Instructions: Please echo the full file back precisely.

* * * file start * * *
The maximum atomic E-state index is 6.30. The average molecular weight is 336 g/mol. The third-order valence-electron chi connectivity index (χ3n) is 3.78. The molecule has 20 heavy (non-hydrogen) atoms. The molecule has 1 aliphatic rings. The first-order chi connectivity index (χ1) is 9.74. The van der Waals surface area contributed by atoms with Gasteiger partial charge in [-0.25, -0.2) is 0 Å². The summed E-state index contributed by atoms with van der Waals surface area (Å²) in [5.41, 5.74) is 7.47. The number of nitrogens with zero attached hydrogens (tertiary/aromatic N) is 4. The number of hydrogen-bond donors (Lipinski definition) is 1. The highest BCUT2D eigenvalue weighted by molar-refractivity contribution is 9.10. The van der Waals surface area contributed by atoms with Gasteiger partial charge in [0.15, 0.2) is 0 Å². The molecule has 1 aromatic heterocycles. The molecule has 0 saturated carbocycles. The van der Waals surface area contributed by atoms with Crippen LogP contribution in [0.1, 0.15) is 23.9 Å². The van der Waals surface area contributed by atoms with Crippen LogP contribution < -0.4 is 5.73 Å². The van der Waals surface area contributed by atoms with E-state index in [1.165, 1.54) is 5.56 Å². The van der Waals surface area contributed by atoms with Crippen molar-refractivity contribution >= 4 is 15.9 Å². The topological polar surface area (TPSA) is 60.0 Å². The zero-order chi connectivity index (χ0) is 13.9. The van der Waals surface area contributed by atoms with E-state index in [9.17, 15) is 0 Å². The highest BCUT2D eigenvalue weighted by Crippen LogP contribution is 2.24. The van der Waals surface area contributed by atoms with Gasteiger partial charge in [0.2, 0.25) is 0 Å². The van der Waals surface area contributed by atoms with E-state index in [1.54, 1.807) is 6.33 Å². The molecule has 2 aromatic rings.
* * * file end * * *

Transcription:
The maximum atomic E-state index is 6.30. The average molecular weight is 336 g/mol. The third-order valence-electron chi connectivity index (χ3n) is 3.78. The molecule has 20 heavy (non-hydrogen) atoms. The molecule has 1 aliphatic rings. The first-order chi connectivity index (χ1) is 9.74. The van der Waals surface area contributed by atoms with Gasteiger partial charge in [-0.25, -0.2) is 0 Å². The summed E-state index contributed by atoms with van der Waals surface area (Å²) in [5.41, 5.74) is 7.47. The number of nitrogens with zero attached hydrogens (tertiary/aromatic N) is 4. The number of hydrogen-bond donors (Lipinski definition) is 1. The highest BCUT2D eigenvalue weighted by molar-refractivity contribution is 9.10. The van der Waals surface area contributed by atoms with Gasteiger partial charge in [0.15, 0.2) is 0 Å². The molecule has 1 aromatic heterocycles. The molecule has 0 saturated carbocycles. The van der Waals surface area contributed by atoms with Crippen LogP contribution in [0.1, 0.15) is 23.9 Å². The van der Waals surface area contributed by atoms with Crippen LogP contribution < -0.4 is 5.73 Å². The van der Waals surface area contributed by atoms with E-state index in [1.165, 1.54) is 5.56 Å². The van der Waals surface area contributed by atoms with Crippen molar-refractivity contribution >= 4 is 15.9 Å². The topological polar surface area (TPSA) is 60.0 Å². The zero-order chi connectivity index (χ0) is 13.9. The van der Waals surface area contributed by atoms with E-state index in [9.17, 15) is 0 Å². The highest BCUT2D eigenvalue weighted by Crippen LogP contribution is 2.24. The van der Waals surface area contributed by atoms with Gasteiger partial charge in [0.2, 0.25) is 0 Å². The van der Waals surface area contributed by atoms with E-state index in [1.54, 1.807) is 6.33 Å². The molecule has 2 aromatic rings.